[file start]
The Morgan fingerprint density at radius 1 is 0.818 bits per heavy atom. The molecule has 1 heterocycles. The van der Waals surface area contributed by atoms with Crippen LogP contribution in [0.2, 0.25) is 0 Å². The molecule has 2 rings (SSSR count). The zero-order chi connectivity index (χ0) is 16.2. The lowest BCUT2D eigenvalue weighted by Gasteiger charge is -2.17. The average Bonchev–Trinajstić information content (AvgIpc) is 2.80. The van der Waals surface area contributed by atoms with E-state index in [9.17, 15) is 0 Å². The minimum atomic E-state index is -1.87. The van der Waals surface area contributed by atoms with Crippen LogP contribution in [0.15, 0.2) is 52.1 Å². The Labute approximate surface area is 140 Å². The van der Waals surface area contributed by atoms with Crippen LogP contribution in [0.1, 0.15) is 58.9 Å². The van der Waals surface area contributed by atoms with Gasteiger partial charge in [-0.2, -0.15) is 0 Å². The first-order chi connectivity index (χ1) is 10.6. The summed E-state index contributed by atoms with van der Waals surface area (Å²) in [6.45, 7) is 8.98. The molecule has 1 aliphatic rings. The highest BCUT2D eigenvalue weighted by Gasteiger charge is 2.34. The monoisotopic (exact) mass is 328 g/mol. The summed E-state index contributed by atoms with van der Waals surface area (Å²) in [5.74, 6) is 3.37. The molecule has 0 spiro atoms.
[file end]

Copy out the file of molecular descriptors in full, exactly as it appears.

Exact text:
The Morgan fingerprint density at radius 1 is 0.818 bits per heavy atom. The molecule has 1 heterocycles. The van der Waals surface area contributed by atoms with Crippen LogP contribution in [0.2, 0.25) is 0 Å². The molecule has 2 rings (SSSR count). The zero-order chi connectivity index (χ0) is 16.2. The lowest BCUT2D eigenvalue weighted by Gasteiger charge is -2.17. The average Bonchev–Trinajstić information content (AvgIpc) is 2.80. The van der Waals surface area contributed by atoms with E-state index in [9.17, 15) is 0 Å². The minimum atomic E-state index is -1.87. The van der Waals surface area contributed by atoms with Crippen LogP contribution in [0.15, 0.2) is 52.1 Å². The Labute approximate surface area is 140 Å². The van der Waals surface area contributed by atoms with Crippen LogP contribution in [0.1, 0.15) is 58.9 Å². The van der Waals surface area contributed by atoms with Gasteiger partial charge in [-0.2, -0.15) is 0 Å². The first-order chi connectivity index (χ1) is 10.6. The summed E-state index contributed by atoms with van der Waals surface area (Å²) in [6.45, 7) is 8.98. The molecule has 1 aliphatic rings. The highest BCUT2D eigenvalue weighted by Gasteiger charge is 2.34. The monoisotopic (exact) mass is 328 g/mol. The summed E-state index contributed by atoms with van der Waals surface area (Å²) in [5.74, 6) is 3.37. The molecule has 0 spiro atoms.